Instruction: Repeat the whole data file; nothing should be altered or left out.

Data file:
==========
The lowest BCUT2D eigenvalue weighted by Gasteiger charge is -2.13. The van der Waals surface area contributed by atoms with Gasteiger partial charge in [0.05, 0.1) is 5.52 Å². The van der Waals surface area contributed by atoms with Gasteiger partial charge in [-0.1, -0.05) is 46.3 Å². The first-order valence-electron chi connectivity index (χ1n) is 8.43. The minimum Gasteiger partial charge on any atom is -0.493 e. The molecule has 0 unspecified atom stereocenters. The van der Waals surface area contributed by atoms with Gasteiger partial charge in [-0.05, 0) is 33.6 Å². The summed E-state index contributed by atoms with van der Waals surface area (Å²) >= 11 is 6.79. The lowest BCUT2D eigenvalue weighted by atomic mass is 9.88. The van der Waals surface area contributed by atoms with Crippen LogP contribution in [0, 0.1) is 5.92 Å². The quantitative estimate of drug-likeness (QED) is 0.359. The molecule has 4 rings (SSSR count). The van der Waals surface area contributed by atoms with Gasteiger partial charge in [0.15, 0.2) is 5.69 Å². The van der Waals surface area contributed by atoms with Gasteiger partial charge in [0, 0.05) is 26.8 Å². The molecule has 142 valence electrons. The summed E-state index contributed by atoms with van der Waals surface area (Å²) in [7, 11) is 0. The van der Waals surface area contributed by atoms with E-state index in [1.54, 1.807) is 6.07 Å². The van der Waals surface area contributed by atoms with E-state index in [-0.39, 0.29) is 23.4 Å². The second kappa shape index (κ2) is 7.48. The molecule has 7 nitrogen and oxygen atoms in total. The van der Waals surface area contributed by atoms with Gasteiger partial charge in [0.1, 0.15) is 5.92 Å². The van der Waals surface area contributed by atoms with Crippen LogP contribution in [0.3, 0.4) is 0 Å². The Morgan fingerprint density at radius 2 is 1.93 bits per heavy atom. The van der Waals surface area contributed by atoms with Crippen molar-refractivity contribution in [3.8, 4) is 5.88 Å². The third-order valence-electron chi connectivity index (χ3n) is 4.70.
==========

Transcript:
The lowest BCUT2D eigenvalue weighted by Gasteiger charge is -2.13. The van der Waals surface area contributed by atoms with Gasteiger partial charge in [0.05, 0.1) is 5.52 Å². The van der Waals surface area contributed by atoms with Gasteiger partial charge in [-0.1, -0.05) is 46.3 Å². The first-order valence-electron chi connectivity index (χ1n) is 8.43. The minimum Gasteiger partial charge on any atom is -0.493 e. The molecule has 0 unspecified atom stereocenters. The van der Waals surface area contributed by atoms with Gasteiger partial charge in [-0.05, 0) is 33.6 Å². The summed E-state index contributed by atoms with van der Waals surface area (Å²) >= 11 is 6.79. The lowest BCUT2D eigenvalue weighted by atomic mass is 9.88. The van der Waals surface area contributed by atoms with Crippen LogP contribution in [0, 0.1) is 5.92 Å². The quantitative estimate of drug-likeness (QED) is 0.359. The molecule has 4 rings (SSSR count). The van der Waals surface area contributed by atoms with Gasteiger partial charge in [0.15, 0.2) is 5.69 Å². The van der Waals surface area contributed by atoms with Gasteiger partial charge in [0, 0.05) is 26.8 Å². The molecule has 142 valence electrons. The summed E-state index contributed by atoms with van der Waals surface area (Å²) in [7, 11) is 0. The van der Waals surface area contributed by atoms with E-state index in [1.54, 1.807) is 6.07 Å². The van der Waals surface area contributed by atoms with E-state index in [-0.39, 0.29) is 23.4 Å². The second kappa shape index (κ2) is 7.48. The molecule has 7 nitrogen and oxygen atoms in total. The van der Waals surface area contributed by atoms with Gasteiger partial charge in [0.1, 0.15) is 5.92 Å². The van der Waals surface area contributed by atoms with Crippen LogP contribution in [0.3, 0.4) is 0 Å². The Morgan fingerprint density at radius 2 is 1.93 bits per heavy atom. The van der Waals surface area contributed by atoms with Crippen molar-refractivity contribution in [3.8, 4) is 5.88 Å². The third-order valence-electron chi connectivity index (χ3n) is 4.70.